After graduating from the Central School of Art and Design in 1966 with an honours degree in Fine Art, Roger Barnard exhibited in a number of group exhibitions, including the 1966 and 1968 New Generation shows at the Whitechapel Galllery, London. A developing interest in Japanese art, especially woodblock printing, led him in 1975 to Japan, where he has lived ever since.
Not surprisingly, his work has undergone a number of changes during the past 50 years, and now fluctuates quite happily between abstraction and representation. However, one aspect has remained constant: a fascination with the power of colour.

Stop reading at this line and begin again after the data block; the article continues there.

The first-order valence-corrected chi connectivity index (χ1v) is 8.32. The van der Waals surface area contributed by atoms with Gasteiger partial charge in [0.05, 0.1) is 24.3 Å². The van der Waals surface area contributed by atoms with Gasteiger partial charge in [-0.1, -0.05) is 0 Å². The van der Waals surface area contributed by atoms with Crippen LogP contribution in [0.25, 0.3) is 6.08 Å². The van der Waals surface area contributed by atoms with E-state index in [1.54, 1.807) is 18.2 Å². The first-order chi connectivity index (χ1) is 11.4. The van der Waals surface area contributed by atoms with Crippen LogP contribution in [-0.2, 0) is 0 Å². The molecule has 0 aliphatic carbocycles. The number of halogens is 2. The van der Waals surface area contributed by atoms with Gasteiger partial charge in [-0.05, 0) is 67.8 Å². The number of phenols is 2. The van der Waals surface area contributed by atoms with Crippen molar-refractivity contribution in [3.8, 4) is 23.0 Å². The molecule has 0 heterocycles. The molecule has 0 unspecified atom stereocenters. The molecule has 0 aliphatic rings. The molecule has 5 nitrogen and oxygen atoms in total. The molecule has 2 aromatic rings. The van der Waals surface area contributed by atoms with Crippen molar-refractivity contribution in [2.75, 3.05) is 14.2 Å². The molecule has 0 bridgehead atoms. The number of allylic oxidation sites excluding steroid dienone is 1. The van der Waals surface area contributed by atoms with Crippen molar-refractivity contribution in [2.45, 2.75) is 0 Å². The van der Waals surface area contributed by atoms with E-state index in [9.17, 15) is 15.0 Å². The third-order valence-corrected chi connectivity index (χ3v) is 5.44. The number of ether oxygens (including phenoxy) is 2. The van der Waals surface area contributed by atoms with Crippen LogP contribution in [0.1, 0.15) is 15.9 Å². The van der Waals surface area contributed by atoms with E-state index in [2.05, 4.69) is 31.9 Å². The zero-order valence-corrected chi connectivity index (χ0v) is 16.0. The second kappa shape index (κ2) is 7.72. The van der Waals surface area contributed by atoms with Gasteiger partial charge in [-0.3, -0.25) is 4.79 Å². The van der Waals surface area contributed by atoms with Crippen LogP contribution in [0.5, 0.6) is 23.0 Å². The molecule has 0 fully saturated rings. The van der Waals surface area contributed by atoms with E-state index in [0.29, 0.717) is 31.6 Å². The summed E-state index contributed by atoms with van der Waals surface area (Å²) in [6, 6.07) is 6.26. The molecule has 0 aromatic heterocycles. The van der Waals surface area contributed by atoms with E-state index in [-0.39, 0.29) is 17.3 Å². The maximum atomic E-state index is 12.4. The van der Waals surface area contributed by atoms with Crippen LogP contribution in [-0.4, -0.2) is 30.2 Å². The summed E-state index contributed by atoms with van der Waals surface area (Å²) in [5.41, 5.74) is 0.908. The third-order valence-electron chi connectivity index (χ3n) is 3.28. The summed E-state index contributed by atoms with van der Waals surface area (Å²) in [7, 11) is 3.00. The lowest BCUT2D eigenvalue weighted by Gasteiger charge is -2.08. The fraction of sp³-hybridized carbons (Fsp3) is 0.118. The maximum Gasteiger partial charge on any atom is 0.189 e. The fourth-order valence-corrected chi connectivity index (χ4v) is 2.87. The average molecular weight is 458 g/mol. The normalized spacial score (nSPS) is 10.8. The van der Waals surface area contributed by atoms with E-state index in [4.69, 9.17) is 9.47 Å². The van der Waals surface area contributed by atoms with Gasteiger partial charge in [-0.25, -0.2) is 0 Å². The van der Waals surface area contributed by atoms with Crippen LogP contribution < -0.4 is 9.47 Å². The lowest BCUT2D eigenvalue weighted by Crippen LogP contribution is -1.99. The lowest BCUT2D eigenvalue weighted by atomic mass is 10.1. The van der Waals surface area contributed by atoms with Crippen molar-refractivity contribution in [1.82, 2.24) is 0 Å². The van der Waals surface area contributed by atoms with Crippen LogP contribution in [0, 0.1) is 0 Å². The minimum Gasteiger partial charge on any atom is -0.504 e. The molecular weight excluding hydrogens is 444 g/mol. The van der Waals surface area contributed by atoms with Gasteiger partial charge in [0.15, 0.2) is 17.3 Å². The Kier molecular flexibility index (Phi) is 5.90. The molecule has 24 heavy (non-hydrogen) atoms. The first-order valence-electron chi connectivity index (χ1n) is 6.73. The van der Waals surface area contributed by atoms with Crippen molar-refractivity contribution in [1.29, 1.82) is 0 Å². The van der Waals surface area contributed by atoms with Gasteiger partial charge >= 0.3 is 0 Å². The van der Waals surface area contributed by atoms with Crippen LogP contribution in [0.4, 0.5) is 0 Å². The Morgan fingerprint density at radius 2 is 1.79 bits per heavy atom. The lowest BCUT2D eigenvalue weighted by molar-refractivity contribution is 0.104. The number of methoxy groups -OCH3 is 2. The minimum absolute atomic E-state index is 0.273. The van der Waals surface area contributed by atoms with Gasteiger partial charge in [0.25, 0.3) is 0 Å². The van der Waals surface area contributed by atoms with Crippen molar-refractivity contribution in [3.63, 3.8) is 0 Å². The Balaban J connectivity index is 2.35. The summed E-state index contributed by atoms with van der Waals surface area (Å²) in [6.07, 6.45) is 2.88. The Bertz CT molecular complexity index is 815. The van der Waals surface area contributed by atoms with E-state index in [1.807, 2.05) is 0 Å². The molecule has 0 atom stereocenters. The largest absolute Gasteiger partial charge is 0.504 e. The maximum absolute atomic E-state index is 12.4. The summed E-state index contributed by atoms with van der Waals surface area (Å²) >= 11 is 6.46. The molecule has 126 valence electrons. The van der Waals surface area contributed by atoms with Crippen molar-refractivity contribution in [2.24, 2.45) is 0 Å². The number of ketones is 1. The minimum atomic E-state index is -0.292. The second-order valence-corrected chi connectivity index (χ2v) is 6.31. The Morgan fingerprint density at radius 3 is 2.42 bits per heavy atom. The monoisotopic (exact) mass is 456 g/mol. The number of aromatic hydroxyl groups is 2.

In October 2014, Roger had a one-man show of recent paintings at Gallery 58, Ginza, Tokyo. An early painting, 'Towards', will be included in 'Imagining a University', which opens at the end of April 2015 at the Mead Gallery, Warwick University.
Barnard is a true colourist: that is to say, his colour is not decorative, but a means of suggesting a complex experience of space: it is rich, structural, and entirely personal.
Barnard's characteristic use of strong, warm colour, with which he constructs his singular vision, is exceptional. His colour is sensual and at the same time rational in that it brings order to indefinite form.